We saw how a Prime Minister addressed 21 rallies and got his cabinet to crisscross the state fanning into every constituency to campaign. Governance in Delhi did not matter; winning a state in the south where the BJP did not have a state government mattered. They even got poster boy Chief Minister Yogi Adityanath from Uttar Pradesh, one of the worst run states in India, to campaign. The idea was to polarise as far as possible. It was one of the most aggressive campaigns and a bitter one at that. Name calling, baseless allegations, lies, unholy alliances, tickets to questionable candidates, et al. In the end, the saffron party emerged as the largest single party with 104 seats but short of the 112 figure for a simple majority to form the government.
As BJP offices all over the country celebrated on the morning of May 15 as election results indicated that the BJP was ahead of the Congress, they had no inkling that Sonia Gandhi and the Congress President Rahul Gandhi would on a platter offer support to the Janata Dal (Secular) to head the government with H.D.Kumaraswamy as the chief minister. The Congress had won 78 seats and the JD (S) had won just 38. But as a coalition formed after the polls, it had a strength of 116.
Kumaraswamy drove to the Raj Bhavan to request Governor Vajubhai Vala to invite him to form the government. It was then that the BJP cried foul saying that they should be called as they were the largest single party. Why was the BJP so incensed by the Congress move to whip up a coalition and show that they have the numbers needed? How did the BJP form a government in Meghalaya, Manipur, and Goa when they got fewer seats than the Congress? It was okay when the governors of these three states asked them to form the government and not the Congress. When the Congress-JD(S) combine did the same in Karnataka, BJP makes a furore. Double standards! That is why this election in Karnataka is not about who forms the government. It is about how dubious ways have become the fulcrum around which politics revolve. As long as you get power, it does not really matter how you got there is the new normal. Clearly, constitutional norms or propriety was not in play in any of these three states where BJP rode roughshod into power.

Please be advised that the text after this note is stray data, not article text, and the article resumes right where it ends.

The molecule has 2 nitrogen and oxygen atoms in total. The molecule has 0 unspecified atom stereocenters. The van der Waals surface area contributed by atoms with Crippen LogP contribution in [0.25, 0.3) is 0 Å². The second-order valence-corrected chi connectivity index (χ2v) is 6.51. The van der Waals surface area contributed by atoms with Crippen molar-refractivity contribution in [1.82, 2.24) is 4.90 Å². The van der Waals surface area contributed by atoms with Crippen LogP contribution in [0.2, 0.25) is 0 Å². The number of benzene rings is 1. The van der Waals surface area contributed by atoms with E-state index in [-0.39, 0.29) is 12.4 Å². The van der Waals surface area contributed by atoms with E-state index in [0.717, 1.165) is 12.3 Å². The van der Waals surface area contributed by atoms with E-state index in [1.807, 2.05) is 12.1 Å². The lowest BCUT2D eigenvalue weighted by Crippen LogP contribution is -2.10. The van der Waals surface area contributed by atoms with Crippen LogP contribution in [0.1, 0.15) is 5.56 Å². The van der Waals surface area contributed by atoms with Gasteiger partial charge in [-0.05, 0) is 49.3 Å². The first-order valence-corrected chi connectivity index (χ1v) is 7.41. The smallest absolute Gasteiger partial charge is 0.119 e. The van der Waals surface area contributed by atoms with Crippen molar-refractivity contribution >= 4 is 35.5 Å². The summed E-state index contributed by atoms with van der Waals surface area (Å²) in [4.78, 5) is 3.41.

The BJP could have tied up with the JD(S). But having won so many seats they did not want to share power with a regional party. Also, former Prime Minister Deve Gowda who is the principal strategist of the JD(S) had publicly warned son Kumaraswamy, a former chief minister, that he would disown him if he ever tied up with the BJP. Moreover, an alliance between the two, over five years ago, was a bitter experience. Initially during the campaign, it seemed that the BJP was wooing Gowda as Modi went and met him. Maybe, Modi’s idea was to drum up a coalition with JD(S) in case the BJP fell short of numbers. But, when Gowda publicly announced that he would disown Kumaraswamy if he allied with the BJP, the saffron party’s strategy had changed.
Governors are above party politics; at least that is what it is supposed to be. But Vala was finance minister in Gujarat when Modi was the chief minister and both shared a cordial relationship. It hardly came as a surprise when Vala invited Yeddyurappa to form the government and gave him 15 days to prove his strength on the floor of the house.
The Congress moved the Supreme Court to challenge the Governor’s decision citing both constitutional and judicial precedents. Though Yeddyurappa was allowed to swear in as planned on May 17, the court ruled a floor test be conducted on May 19 to prove his majority.
Unable to cobble up support and with Congress and JD(S) making public BJP’s attempts at poaching MLAs, the BJP leadership realised that the party cannot afford to go down further in public perception. With no other options left before him, Yeddyurappa stepped down without conducting the floor test.
We saw political parties plunge their narratives to the lowest denominator of public taste during the Karnataka campaigns. It was a sign of desperation and a lack of confidence. Lies were being pedalled to sway voters. Instead of dwelling on what he had been able to deliver in the last four years, Prime Minister Modi twisted historical facts to make baseless allegations against Nehru saying that he had insulted top army generals who were from Karnataka when nothing of the kind had happened. Trying to woo the Dalits who constitute 20 percent of the Karnataka electorate, he harped on how he had made a Dalit the president and how a humble chaiwala like him had risen to become the Prime Minister during the BJP regime. We will hear this again and again as 2019 inches closer.(Published on 21st May 2018, Volume XXX, Issue 21)